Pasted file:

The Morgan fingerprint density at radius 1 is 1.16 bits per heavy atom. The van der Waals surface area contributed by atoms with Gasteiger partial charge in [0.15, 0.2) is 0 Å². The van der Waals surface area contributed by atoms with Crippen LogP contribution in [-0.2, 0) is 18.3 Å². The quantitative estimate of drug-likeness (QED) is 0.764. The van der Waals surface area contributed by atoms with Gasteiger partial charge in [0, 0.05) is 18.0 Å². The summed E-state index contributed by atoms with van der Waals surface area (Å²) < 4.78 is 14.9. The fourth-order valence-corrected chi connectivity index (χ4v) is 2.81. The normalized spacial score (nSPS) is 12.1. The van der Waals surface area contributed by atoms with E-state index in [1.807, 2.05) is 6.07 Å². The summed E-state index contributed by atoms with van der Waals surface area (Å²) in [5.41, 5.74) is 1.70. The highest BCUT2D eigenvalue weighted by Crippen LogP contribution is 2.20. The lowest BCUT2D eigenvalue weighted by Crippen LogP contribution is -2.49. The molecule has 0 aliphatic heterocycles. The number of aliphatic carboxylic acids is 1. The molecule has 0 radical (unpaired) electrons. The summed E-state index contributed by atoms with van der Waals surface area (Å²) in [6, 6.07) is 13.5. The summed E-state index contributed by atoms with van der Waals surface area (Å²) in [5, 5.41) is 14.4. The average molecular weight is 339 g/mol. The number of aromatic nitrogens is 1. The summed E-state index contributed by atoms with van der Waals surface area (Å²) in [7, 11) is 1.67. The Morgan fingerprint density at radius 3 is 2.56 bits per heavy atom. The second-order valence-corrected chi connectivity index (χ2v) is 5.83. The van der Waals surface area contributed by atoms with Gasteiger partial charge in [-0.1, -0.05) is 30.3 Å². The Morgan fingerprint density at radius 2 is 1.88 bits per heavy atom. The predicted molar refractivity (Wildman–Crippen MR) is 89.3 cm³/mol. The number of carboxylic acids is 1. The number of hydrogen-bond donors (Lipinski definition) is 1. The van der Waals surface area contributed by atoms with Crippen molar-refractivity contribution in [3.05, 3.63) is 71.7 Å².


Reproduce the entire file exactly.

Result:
The Morgan fingerprint density at radius 1 is 1.16 bits per heavy atom. The van der Waals surface area contributed by atoms with Gasteiger partial charge in [0.15, 0.2) is 0 Å². The van der Waals surface area contributed by atoms with Crippen LogP contribution in [-0.2, 0) is 18.3 Å². The quantitative estimate of drug-likeness (QED) is 0.764. The van der Waals surface area contributed by atoms with Gasteiger partial charge in [0, 0.05) is 18.0 Å². The summed E-state index contributed by atoms with van der Waals surface area (Å²) < 4.78 is 14.9. The fourth-order valence-corrected chi connectivity index (χ4v) is 2.81. The normalized spacial score (nSPS) is 12.1. The van der Waals surface area contributed by atoms with E-state index in [1.807, 2.05) is 6.07 Å². The summed E-state index contributed by atoms with van der Waals surface area (Å²) in [5.41, 5.74) is 1.70. The highest BCUT2D eigenvalue weighted by Crippen LogP contribution is 2.20. The lowest BCUT2D eigenvalue weighted by Crippen LogP contribution is -2.49. The molecule has 0 aliphatic heterocycles. The number of aliphatic carboxylic acids is 1. The molecule has 0 radical (unpaired) electrons. The summed E-state index contributed by atoms with van der Waals surface area (Å²) in [6, 6.07) is 13.5. The summed E-state index contributed by atoms with van der Waals surface area (Å²) in [5, 5.41) is 14.4. The average molecular weight is 339 g/mol. The number of aromatic nitrogens is 1. The summed E-state index contributed by atoms with van der Waals surface area (Å²) in [7, 11) is 1.67. The Morgan fingerprint density at radius 3 is 2.56 bits per heavy atom. The second-order valence-corrected chi connectivity index (χ2v) is 5.83. The van der Waals surface area contributed by atoms with Gasteiger partial charge in [-0.1, -0.05) is 30.3 Å². The Morgan fingerprint density at radius 2 is 1.88 bits per heavy atom. The predicted molar refractivity (Wildman–Crippen MR) is 89.3 cm³/mol. The number of carboxylic acids is 1. The number of hydrogen-bond donors (Lipinski definition) is 1. The van der Waals surface area contributed by atoms with Crippen molar-refractivity contribution in [3.05, 3.63) is 71.7 Å².